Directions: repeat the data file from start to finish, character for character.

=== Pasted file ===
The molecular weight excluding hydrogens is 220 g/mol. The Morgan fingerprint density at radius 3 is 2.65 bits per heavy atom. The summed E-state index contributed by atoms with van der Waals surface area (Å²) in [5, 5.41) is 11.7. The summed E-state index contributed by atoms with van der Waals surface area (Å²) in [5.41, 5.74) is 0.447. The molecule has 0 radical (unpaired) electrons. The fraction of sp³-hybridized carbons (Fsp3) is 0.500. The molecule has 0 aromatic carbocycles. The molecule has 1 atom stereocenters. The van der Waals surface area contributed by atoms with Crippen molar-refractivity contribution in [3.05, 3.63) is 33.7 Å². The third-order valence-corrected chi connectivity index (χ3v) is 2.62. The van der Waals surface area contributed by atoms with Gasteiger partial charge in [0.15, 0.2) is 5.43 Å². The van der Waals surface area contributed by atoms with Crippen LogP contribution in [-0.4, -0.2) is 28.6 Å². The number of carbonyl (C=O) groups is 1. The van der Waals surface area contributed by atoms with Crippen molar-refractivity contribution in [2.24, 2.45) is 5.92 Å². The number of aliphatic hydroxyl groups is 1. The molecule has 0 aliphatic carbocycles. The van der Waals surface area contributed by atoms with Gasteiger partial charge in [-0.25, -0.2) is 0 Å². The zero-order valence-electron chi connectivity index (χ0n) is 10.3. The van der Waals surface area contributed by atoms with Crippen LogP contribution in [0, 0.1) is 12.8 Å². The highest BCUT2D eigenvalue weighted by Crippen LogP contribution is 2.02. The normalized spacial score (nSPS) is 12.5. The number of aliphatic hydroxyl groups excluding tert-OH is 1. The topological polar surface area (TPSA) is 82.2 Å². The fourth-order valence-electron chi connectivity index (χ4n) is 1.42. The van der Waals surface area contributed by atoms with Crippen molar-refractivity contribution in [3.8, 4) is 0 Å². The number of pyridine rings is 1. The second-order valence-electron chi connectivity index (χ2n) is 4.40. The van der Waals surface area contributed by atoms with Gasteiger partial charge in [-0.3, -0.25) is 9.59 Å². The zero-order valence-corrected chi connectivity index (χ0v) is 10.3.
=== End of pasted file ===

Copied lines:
The molecular weight excluding hydrogens is 220 g/mol. The Morgan fingerprint density at radius 3 is 2.65 bits per heavy atom. The summed E-state index contributed by atoms with van der Waals surface area (Å²) in [5, 5.41) is 11.7. The summed E-state index contributed by atoms with van der Waals surface area (Å²) in [5.41, 5.74) is 0.447. The molecule has 0 radical (unpaired) electrons. The fraction of sp³-hybridized carbons (Fsp3) is 0.500. The molecule has 0 aromatic carbocycles. The molecule has 1 atom stereocenters. The van der Waals surface area contributed by atoms with Crippen molar-refractivity contribution in [3.05, 3.63) is 33.7 Å². The third-order valence-corrected chi connectivity index (χ3v) is 2.62. The van der Waals surface area contributed by atoms with Gasteiger partial charge in [0.15, 0.2) is 5.43 Å². The van der Waals surface area contributed by atoms with Crippen LogP contribution in [-0.4, -0.2) is 28.6 Å². The number of carbonyl (C=O) groups is 1. The van der Waals surface area contributed by atoms with Crippen molar-refractivity contribution in [2.24, 2.45) is 5.92 Å². The number of aliphatic hydroxyl groups is 1. The molecule has 0 aliphatic carbocycles. The van der Waals surface area contributed by atoms with Gasteiger partial charge in [-0.25, -0.2) is 0 Å². The zero-order valence-electron chi connectivity index (χ0n) is 10.3. The van der Waals surface area contributed by atoms with Crippen LogP contribution in [0, 0.1) is 12.8 Å². The highest BCUT2D eigenvalue weighted by Crippen LogP contribution is 2.02. The normalized spacial score (nSPS) is 12.5. The number of aliphatic hydroxyl groups excluding tert-OH is 1. The topological polar surface area (TPSA) is 82.2 Å². The fourth-order valence-electron chi connectivity index (χ4n) is 1.42. The van der Waals surface area contributed by atoms with Crippen molar-refractivity contribution in [3.8, 4) is 0 Å². The number of pyridine rings is 1. The second-order valence-electron chi connectivity index (χ2n) is 4.40. The van der Waals surface area contributed by atoms with Gasteiger partial charge in [-0.3, -0.25) is 9.59 Å². The zero-order valence-corrected chi connectivity index (χ0v) is 10.3.